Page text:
Notifiable Data Breaches Scheme – the clock is ticking

The new Notifiable Data Breaches Scheme (Scheme) under the Privacy Amendment (Notifiable Data Breaches) Act 2017 (Cth) (Act) takes effect on 22 February 2018, so it is time for businesses that fall within the ambit of the Act to ensure that they are adequately prepared.

We previously provided some general information (click here) in relation to the operation of the Scheme, but the recent release of new draft materials by the Office of the Australian Information Commissioner (OAIC) provides further insight to help inform preparation and compliance with the Scheme.

If your business falls within the ambit of the Act, we urge you to consider the following principles.


An assessment should be completed in less than 30 calendar days.

If a business becomes aware that there are reasonable grounds to suspect an eligible data breach, then it must carry out an assessment of whether the relevant circumstances actually amount to a breach. Under the Act, the business must take ‘reasonable steps’ to ensure that this assessment is completed within 30 calendar days, but the OAIC has now indicated that this should be treated as a maximum limit – generally the assessment should be completed within a much shorter timeframe as the risk of harm to individuals increases with time.

In short, businesses need to be proactive in monitoring any suspected breach, and ensure that an assessment is quickly completed.

Any relevant individual can be ‘aware’ of a potential breach.

Proactiveness must be instilled throughout the business, and not just at a management or executive level. ‘Awareness’ of a potential breach is a factual consideration based on what a reasonable, properly informed person would think in the circumstances, and can therefore be triggered by any relevant individual within the business, such as a member of the compliance team or a senior product owner.

The OAIC has specifically indicated that a business should not delay an assessment because it is waiting for its CEO or Board, so this should be captured in the business’ data breach response plan, and be covered in any privacy education within the business.


Given these strict timeframes, businesses should take measures to prevent or minimise any obstructions that they may face when attempting to comply with the Scheme, particularly those that relate to third parties. It is important that there are appropriate notification obligations, and clear responsibilities if a breach occurs.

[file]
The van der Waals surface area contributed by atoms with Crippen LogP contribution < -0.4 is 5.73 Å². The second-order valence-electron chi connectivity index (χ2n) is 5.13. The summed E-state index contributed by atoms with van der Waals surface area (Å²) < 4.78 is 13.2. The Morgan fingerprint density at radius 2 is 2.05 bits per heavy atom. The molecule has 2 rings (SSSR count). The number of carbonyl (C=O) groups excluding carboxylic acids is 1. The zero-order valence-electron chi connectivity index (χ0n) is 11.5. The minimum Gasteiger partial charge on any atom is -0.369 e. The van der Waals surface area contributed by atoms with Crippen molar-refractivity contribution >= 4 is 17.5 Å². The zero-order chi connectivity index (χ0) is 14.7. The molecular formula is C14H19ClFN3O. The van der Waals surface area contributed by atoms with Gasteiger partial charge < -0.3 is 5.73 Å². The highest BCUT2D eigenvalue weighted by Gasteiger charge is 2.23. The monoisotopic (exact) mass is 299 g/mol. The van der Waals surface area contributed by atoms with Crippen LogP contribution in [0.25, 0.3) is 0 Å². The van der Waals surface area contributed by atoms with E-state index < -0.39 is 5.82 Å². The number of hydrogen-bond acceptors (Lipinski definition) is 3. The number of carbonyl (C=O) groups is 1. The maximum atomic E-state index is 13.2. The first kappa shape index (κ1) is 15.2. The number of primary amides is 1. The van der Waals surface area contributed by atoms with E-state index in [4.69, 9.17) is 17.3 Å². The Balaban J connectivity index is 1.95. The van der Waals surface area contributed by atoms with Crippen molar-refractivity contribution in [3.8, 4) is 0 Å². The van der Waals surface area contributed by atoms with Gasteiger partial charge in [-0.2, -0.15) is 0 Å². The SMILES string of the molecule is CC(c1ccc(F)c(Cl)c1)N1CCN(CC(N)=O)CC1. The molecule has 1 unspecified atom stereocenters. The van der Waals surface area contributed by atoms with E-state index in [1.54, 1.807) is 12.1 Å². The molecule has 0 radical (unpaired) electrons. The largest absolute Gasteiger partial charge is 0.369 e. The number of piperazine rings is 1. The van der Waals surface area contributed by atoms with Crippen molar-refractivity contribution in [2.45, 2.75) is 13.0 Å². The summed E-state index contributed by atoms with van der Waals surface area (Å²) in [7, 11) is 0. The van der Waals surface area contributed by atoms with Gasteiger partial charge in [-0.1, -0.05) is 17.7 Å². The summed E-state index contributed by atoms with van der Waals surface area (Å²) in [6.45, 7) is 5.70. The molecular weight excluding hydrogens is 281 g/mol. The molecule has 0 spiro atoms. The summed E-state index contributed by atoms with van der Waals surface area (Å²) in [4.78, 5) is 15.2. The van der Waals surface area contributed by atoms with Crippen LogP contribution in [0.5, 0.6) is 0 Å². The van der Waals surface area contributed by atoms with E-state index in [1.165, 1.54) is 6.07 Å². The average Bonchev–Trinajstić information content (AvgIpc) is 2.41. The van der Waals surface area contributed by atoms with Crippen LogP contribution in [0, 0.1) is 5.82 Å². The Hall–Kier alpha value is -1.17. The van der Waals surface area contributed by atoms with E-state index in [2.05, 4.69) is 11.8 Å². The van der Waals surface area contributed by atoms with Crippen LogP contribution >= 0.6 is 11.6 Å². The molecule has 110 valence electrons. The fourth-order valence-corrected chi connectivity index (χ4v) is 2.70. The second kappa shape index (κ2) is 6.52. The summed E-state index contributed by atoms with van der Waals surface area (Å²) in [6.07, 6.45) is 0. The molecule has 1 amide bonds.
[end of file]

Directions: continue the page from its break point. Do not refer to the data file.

Current and future contracts may be a barrier to an efficient assessment

A timely assessment may prove problematic if other parties are involved, unless there are appropriate contractual obligations in place. At a minimum, any contracts involving personal information should include notification obligations in the event of any suspected or actual breach. Businesses should consider what information or assistance they will require from third parties to either enable breach investigations, or to prepare a notification if required.

A good starting point is the newly released draft Notifiable Data Breach Statement form (click here), which sets out the information that entities will be required to provide, including:

• a description of the breach;
• information involved in the breach; and
• recommended steps to reduce the risk of harm to individuals.

Which party will notify?

The OAIC suggests that the party with the most direct relationship with the individual should notify, even if the eligible breach originated with a third party.

This is likely to be a common scenario, particularly where parties outsource services. A recent example is the data leak suffered by Domino’s Pizza, which the company attributed to an online ratings system service provider. Had this fallen under the Scheme, the OAIC approach suggests that this notification should have been made by Domino’s Pizza, rather than the third party service provider who had no direct relationship with the affected individuals.

Despite the OAIC guidance, ultimately the parties will need to consider which party is best placed to make the notification on a case by case basis, which makes contractual obligations to co-operate particularly important.

However, even if a third party does not make the notification, it will still need to satisfy itself that the other entity has notified, because each of the entities may be found to be in breach of the Scheme if the required notification is not made.


Finally, businesses should ensure that a data breach response plan and associated procedures have been established internally. All relevant individuals should receive appropriate training in relation to these procedures within the coming months to ensure that they understand the operation of the Scheme and their obligations.

In particular, consider the following:

  • Will employees know what to do if they become aware of an actual or suspected data breach?
  • Who is responsible for responding to and managing the breach?
  • Are third parties required to notify the business if they suspect a breach or there is an actual breach? What information are they required to provide?
  • What are the third party’s obligations in the event of an actual breach and who will enforce those obligations?

It is important that all of these questions can be answered and that appropriate procedures are put in place before 22 February 2018, as any breach from that date will be covered by the Scheme.

If you have any queries or would like further information, please contact:

Kathryn Speed
M: 0408 446 013

Published: 15 November 2017

Copyright © 2020 Page Seager. Privacy Statement Privacy Policy